Bounce the front of the bike up and down and then look for oil rings around the shiny parts of the forks. If oil rings are there it means that the fork seals have gone and need replacing. It’s not expensive for parts but it is for labour unless you can do it yourself. Now do the same with the back of the bike.  Look also on the forks for pitted rust holes. If there are some then you’ll be forever replacing the fork seals.
Now move the bike forwards and apply the front brake. Move forwards again and apply the rear brake. If you hear a grinding noise it means worn parts or badly maintained brakes.
Checks the chain. There should be about an inch and a half of slack. If it’s any slacker make sure the  adjusters not at the furthest point, as this could indicate that a new chain and sprockets are needed.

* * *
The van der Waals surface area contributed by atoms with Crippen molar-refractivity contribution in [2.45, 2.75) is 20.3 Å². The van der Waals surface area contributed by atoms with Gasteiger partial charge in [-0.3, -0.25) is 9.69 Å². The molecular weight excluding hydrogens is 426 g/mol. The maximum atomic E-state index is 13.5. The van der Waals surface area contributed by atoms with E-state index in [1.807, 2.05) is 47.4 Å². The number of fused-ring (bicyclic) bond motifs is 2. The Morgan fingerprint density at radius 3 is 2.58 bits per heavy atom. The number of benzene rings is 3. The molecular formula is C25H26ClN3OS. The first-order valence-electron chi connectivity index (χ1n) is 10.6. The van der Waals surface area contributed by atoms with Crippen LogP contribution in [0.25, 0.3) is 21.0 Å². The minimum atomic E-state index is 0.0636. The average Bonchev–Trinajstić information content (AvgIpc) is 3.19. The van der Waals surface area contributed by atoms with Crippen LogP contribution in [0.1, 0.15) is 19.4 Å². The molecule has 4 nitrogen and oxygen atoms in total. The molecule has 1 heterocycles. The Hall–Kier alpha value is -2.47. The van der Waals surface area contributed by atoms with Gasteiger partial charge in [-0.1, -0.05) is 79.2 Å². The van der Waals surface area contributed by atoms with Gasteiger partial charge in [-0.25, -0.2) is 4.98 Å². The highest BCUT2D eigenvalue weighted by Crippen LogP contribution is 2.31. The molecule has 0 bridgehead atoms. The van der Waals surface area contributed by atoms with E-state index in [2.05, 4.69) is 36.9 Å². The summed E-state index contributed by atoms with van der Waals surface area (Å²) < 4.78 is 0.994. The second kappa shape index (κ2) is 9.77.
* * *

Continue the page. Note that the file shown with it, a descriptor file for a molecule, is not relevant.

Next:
Turn the handlebars right and left. They should be smooth with no odd noises. If you do hear them, it could mean the bearings have gone. also make sure any cables or hoses don’t restrict the movement.
Look at the tyres. The depth of the tread should be at least visible with some adequate depth. ensure the rubber is not perished.
Finally, ride the bike. Accelerate, brake front and back, turn corners, do U-turns, stop it, start it again, test the security system if it has one.
The seller should have the log book (V5 document) and, if the bike is over 3 years old, a valid MOT certificate. If he hasn’t then walk away There may also be a service history & they may have kept receipts for any new parts recently replaced.
Make sure the frame and engine numbers match and are the same as in the log book
Make sure the colour of the bike is as stated in the log book. If the bike has been painted ask to see the receipt for that job
Make sure the name and address on the log book is where the bike is now
If there’s no watermark on the V5 then don’t buy the bike

And remember, there are more bikes for sale than there are buyers, so be prepared to walk away.